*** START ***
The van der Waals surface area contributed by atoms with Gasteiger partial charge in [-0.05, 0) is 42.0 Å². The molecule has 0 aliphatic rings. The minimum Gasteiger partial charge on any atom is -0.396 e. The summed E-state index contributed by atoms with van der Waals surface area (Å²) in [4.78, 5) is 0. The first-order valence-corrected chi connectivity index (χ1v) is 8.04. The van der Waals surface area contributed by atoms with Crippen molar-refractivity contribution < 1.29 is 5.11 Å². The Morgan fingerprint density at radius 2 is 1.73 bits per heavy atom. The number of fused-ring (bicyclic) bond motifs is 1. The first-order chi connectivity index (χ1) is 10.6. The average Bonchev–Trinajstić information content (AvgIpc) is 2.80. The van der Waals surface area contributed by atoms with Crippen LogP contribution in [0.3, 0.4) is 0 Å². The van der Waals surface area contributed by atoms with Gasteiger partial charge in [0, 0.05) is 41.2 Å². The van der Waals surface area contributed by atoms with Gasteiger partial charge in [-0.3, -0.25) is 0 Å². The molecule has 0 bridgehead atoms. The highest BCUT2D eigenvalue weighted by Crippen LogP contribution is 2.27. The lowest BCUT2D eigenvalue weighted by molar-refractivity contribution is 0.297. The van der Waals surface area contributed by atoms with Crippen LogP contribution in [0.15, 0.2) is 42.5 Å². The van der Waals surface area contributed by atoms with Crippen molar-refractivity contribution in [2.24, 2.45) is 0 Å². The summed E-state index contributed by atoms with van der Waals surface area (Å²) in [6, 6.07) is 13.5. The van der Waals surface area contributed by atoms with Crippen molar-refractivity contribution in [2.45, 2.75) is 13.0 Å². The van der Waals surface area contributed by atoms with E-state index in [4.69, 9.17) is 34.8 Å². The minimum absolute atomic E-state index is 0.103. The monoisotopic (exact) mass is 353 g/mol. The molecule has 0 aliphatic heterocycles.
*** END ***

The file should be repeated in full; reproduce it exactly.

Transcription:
The van der Waals surface area contributed by atoms with Gasteiger partial charge in [-0.05, 0) is 42.0 Å². The molecule has 0 aliphatic rings. The minimum Gasteiger partial charge on any atom is -0.396 e. The summed E-state index contributed by atoms with van der Waals surface area (Å²) in [4.78, 5) is 0. The first-order valence-corrected chi connectivity index (χ1v) is 8.04. The van der Waals surface area contributed by atoms with Crippen molar-refractivity contribution < 1.29 is 5.11 Å². The Morgan fingerprint density at radius 2 is 1.73 bits per heavy atom. The number of fused-ring (bicyclic) bond motifs is 1. The first-order chi connectivity index (χ1) is 10.6. The average Bonchev–Trinajstić information content (AvgIpc) is 2.80. The van der Waals surface area contributed by atoms with Crippen LogP contribution in [0.3, 0.4) is 0 Å². The van der Waals surface area contributed by atoms with Gasteiger partial charge in [0, 0.05) is 41.2 Å². The van der Waals surface area contributed by atoms with Gasteiger partial charge in [-0.3, -0.25) is 0 Å². The molecule has 0 bridgehead atoms. The highest BCUT2D eigenvalue weighted by Crippen LogP contribution is 2.27. The lowest BCUT2D eigenvalue weighted by molar-refractivity contribution is 0.297. The van der Waals surface area contributed by atoms with Crippen LogP contribution in [0.15, 0.2) is 42.5 Å². The van der Waals surface area contributed by atoms with Crippen molar-refractivity contribution in [2.24, 2.45) is 0 Å². The summed E-state index contributed by atoms with van der Waals surface area (Å²) in [6, 6.07) is 13.5. The van der Waals surface area contributed by atoms with Crippen molar-refractivity contribution in [2.45, 2.75) is 13.0 Å². The van der Waals surface area contributed by atoms with E-state index in [4.69, 9.17) is 34.8 Å². The minimum absolute atomic E-state index is 0.103. The monoisotopic (exact) mass is 353 g/mol. The molecule has 0 aliphatic heterocycles.